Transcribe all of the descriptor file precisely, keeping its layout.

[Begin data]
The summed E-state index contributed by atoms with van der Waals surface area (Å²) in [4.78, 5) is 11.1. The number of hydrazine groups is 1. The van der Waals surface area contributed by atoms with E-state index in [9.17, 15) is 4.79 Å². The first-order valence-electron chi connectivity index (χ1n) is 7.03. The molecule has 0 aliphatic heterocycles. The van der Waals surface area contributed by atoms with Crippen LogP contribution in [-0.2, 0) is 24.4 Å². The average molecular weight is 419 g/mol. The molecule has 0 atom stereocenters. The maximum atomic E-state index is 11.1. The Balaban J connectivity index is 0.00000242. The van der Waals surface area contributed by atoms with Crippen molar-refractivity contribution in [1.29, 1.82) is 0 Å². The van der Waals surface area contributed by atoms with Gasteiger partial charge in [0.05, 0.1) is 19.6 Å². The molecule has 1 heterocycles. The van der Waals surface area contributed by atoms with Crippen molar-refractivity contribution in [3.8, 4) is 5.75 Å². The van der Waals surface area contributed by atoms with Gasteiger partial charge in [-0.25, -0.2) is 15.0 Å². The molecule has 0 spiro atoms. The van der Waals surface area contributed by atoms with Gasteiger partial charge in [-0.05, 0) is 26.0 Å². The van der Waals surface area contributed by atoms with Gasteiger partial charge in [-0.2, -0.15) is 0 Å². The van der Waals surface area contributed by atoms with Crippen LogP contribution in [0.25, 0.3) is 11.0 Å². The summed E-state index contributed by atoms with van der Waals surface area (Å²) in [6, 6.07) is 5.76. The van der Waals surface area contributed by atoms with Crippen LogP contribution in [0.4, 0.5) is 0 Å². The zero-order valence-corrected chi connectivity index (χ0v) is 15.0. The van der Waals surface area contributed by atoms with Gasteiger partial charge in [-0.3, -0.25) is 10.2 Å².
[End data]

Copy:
The summed E-state index contributed by atoms with van der Waals surface area (Å²) in [4.78, 5) is 11.1. The number of hydrazine groups is 1. The van der Waals surface area contributed by atoms with E-state index in [9.17, 15) is 4.79 Å². The first-order valence-electron chi connectivity index (χ1n) is 7.03. The molecule has 0 aliphatic heterocycles. The van der Waals surface area contributed by atoms with Crippen LogP contribution in [-0.2, 0) is 24.4 Å². The average molecular weight is 419 g/mol. The molecule has 0 atom stereocenters. The maximum atomic E-state index is 11.1. The Balaban J connectivity index is 0.00000242. The van der Waals surface area contributed by atoms with Crippen molar-refractivity contribution in [1.29, 1.82) is 0 Å². The van der Waals surface area contributed by atoms with Gasteiger partial charge in [0.05, 0.1) is 19.6 Å². The molecule has 1 heterocycles. The van der Waals surface area contributed by atoms with Crippen molar-refractivity contribution in [3.8, 4) is 5.75 Å². The van der Waals surface area contributed by atoms with Gasteiger partial charge in [-0.25, -0.2) is 15.0 Å². The molecule has 0 spiro atoms. The van der Waals surface area contributed by atoms with Gasteiger partial charge in [-0.05, 0) is 26.0 Å². The van der Waals surface area contributed by atoms with Gasteiger partial charge in [-0.2, -0.15) is 0 Å². The van der Waals surface area contributed by atoms with Crippen LogP contribution in [0.25, 0.3) is 11.0 Å². The summed E-state index contributed by atoms with van der Waals surface area (Å²) in [6, 6.07) is 5.76. The van der Waals surface area contributed by atoms with Crippen LogP contribution in [0.4, 0.5) is 0 Å². The zero-order valence-corrected chi connectivity index (χ0v) is 15.0. The van der Waals surface area contributed by atoms with Gasteiger partial charge in [-0.3, -0.25) is 10.2 Å².